San Fran? Eat cheap

Written by Moriah Balingit on


A plane ticket to San Francisco International can be a real bruise to the bank account. But the city’s diverse eats means you can get mind-blowing meals for not so much. If you can’t afford a table at the Cliff House or Thomas Keller’s French Laundry -- where a prix fixe runs half my weekly salary -- here are some life-changing meals you can get for less than $30.

1. Bar Tartine for lunch

Located in the eclectic Mission District, Bar Tartine is the off-shoot of the famous Tartine Bakery & Cafe. It goes without saying, but the bread is fantastic and whatever pressed between them at lunchtime is equally so (a la the sandwich depicted above). The menu changes daily, so you might not be able to get the mind-blowing chicken sandwich I had -- shredded chicken tossed with Asian-style dressings (a bit of citrus and cilantro, reminiscent of a Thai larb salad) and pressed between two neat sheets of iceberg lettuce. The whole thing was served on a soft white sandwich bun.The sandwiches ($12 to $13) seem tame enough on the menu, but they’re Primanti-size portions. I was skeptical of the sprouted-rye bread with chocolate- and hazelnut butter ($5) as a dessert, but the thick, substantial bread served as the perfect counterpoint for insanely rich chocolate butter.

Bar Tartine: 561 Valencia St., 94110.

2. A dumpling tour of Chinatown.

Even though San Francisco’s Chinatown has become a bit of a tourist trap, it is still ground zero from some of the Bay Area’s best dumplings. There are a number of sit-down restaurants here, but one of my favorite activities is to head to the spots where the dumplings are piled up in the front in big steam baskets in the front and just order whatever looks mysterious. My favorite are the sticky rice ones that come wrapped in lotus leaves. Since there’s often a language barrier, it’s always a surprise what’s tucked inside the sticky ball of rice. We tried a few places and eventually Yelp led us to Good Mong Kok Bakery, where we got to sample every single dumpling for a grand total of $7.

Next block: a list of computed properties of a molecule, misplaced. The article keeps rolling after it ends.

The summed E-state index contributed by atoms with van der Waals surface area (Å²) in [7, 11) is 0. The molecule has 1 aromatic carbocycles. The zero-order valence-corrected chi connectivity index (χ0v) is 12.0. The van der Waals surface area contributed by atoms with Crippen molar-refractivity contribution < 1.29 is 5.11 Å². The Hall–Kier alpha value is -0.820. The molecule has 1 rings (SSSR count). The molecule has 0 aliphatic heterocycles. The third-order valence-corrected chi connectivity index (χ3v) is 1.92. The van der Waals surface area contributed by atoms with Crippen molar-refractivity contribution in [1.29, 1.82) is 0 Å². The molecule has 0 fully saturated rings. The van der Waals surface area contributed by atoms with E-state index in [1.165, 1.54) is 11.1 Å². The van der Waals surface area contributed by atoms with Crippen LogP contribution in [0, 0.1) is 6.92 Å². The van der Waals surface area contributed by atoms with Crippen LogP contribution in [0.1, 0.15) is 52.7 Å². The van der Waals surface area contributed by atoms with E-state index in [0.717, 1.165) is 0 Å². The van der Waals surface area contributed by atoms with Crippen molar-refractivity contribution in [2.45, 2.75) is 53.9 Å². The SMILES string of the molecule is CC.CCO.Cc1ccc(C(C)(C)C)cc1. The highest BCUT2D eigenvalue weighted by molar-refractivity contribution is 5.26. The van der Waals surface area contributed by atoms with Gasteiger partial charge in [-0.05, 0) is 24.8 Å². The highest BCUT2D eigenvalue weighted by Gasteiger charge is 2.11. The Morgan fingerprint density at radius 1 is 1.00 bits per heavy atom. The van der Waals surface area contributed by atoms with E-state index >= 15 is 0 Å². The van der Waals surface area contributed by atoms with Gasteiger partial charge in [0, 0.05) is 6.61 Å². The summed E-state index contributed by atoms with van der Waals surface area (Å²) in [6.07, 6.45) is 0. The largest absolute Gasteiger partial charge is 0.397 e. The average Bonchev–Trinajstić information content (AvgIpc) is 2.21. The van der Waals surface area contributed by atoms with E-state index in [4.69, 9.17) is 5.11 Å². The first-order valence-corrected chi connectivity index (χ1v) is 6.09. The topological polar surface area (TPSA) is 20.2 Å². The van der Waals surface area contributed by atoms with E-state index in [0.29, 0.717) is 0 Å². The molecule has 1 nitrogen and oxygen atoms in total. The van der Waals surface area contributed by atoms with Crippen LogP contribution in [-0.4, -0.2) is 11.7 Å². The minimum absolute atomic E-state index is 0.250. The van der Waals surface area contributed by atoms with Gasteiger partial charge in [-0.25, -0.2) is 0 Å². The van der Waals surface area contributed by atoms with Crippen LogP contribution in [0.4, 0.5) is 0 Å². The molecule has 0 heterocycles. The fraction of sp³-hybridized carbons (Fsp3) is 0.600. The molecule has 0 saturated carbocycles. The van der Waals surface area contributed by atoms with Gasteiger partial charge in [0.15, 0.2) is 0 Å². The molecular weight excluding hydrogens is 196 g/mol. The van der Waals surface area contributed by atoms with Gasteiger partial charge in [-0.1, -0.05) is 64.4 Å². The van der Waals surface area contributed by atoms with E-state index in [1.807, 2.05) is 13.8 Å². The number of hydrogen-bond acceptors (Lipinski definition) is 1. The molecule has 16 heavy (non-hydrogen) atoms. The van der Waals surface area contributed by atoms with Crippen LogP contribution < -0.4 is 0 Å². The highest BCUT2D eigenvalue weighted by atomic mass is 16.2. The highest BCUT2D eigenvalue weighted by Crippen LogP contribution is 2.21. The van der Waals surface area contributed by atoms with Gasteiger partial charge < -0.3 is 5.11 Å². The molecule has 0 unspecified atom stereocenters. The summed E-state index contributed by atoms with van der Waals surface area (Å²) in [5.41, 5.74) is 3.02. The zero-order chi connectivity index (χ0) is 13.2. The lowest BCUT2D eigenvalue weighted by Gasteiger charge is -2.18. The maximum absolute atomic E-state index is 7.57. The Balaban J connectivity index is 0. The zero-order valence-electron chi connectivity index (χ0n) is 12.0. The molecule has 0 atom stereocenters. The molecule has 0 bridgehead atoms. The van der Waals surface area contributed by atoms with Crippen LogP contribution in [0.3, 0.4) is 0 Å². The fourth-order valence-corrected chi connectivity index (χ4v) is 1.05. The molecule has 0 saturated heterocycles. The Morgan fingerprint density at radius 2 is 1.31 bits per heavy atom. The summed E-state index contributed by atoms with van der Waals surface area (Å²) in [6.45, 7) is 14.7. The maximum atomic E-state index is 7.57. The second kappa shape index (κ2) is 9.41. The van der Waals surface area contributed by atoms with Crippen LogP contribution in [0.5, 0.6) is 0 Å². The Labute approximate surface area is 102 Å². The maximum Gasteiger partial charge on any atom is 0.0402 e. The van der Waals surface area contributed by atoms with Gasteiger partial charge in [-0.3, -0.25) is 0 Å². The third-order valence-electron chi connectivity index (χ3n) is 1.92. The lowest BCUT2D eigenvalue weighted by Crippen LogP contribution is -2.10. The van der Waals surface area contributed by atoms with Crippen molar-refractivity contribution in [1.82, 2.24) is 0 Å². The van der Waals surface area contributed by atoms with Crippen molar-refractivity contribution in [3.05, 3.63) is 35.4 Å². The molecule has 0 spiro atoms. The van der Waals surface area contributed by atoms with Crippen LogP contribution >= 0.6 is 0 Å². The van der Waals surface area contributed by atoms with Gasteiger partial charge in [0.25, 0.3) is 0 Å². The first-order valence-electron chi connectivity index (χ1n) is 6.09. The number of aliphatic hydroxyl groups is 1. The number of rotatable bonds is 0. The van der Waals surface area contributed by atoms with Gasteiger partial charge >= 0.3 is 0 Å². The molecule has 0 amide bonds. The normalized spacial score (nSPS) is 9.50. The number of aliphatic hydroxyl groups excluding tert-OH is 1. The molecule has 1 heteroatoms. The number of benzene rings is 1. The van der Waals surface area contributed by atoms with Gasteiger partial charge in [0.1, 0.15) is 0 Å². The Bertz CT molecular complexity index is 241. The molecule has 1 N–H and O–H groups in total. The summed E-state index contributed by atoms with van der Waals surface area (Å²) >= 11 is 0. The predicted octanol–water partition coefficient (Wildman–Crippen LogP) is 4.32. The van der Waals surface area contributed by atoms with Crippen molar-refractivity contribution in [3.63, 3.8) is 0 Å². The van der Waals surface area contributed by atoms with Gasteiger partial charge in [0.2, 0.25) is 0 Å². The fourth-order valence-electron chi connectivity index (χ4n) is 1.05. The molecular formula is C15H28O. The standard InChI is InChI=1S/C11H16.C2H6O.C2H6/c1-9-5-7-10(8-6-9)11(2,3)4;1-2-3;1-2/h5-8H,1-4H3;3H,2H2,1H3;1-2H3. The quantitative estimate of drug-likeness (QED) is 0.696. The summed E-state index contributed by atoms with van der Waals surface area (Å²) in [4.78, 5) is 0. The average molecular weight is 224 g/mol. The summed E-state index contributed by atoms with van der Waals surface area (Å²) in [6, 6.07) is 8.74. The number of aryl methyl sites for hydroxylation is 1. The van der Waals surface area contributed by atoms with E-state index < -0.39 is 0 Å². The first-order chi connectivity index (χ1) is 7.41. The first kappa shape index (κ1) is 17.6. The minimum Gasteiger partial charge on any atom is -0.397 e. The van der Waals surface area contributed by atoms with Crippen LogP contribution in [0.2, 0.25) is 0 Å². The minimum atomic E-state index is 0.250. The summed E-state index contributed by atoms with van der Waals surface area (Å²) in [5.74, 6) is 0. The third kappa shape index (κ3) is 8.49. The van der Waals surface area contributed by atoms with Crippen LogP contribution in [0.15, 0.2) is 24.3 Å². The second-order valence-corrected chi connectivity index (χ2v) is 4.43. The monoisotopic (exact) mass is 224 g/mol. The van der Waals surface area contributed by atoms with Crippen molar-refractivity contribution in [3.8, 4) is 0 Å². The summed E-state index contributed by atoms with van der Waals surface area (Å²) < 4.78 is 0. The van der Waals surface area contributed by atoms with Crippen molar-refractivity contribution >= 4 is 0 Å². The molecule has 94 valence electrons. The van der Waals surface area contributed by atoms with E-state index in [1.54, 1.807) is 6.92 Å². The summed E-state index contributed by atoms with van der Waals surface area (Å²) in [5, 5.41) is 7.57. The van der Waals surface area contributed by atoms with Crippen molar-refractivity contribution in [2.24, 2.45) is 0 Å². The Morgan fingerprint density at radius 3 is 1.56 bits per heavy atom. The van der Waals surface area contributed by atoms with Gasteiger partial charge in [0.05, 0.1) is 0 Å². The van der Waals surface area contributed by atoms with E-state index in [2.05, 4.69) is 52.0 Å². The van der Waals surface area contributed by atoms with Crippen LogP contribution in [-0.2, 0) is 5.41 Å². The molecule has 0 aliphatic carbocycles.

3. Mission Chinese

Located in a storefront in the Mission, Mission Chinese an irreverent, hip twist on traditional Asian dishes. Pork belly comes with pineapple spears, a cloying Hoisin sauce and little cocktail umbrellas. Fried rice comes with salted cod instead of the traditional lapcheung (Chinese sausage). Rice porridge is specked with bacon. The restaurant is dark, with Chinese paper dragons looming ominously above. And naturally, they play gangsta rap. If you have trouble finding it, look for the crowds of hungry diners who may or may not be helping themselves to pre-meal beers in paper bags. (It helps that there’s a well-stocked convenience store down the street.) Entrees range from $12 to $19.

Mission Chinese: 2234 Mission St., 94110

08232013sanfranoven4. Una Pizza Napoletana

This place was recommended by a fine pizza maker in his own right, a guy I know only as Baker Rick. Baker Rick fanatically insisted I try this place, run by the equally fanatic Anthony Mangieri. Though Mangieri is a bit of a celebrity now, he makes all the dough and all the pies. All of it. And in case you’re skeptical of that, he does it all in full view in a gorgeous tiled dome-shaped oven in the middle of a drafty, high-ceilinged space in SOMA. That means he’s a busy man, but still not too busy to pose with diners for photos. There are only five kinds of pies, but each we tried was perfection: a heavenly dough with the right amount of gristle and chew with high-quality toppings to match.

Una Pizza Napoletana: 210 11th St., 94103.

08232013sanfranout5. Venice Gourmet

My family set out for a somewhat harrowing trip across the Golden Gate Bridge on bikes and stopped in for a snack at Venice Gourmet. A "snack" for a family of ravenous biker went something like this: a chewy sourdough baguette, a bit of pate, some turkey slices, varsious kinds of cheese and smoked salmon. We enjoyed our petite picnic at this quaint deli right on the water, where we feasted on the astounding view and made the seagulls jealous. The do-it-yourself deli was reasonably inexpensive. Pre-assembled sandwiches are $6.95 to $9.95.

Venice Gourmet: 625 Bridgeway, Sausalito, 94965

Moriah Balingit photos

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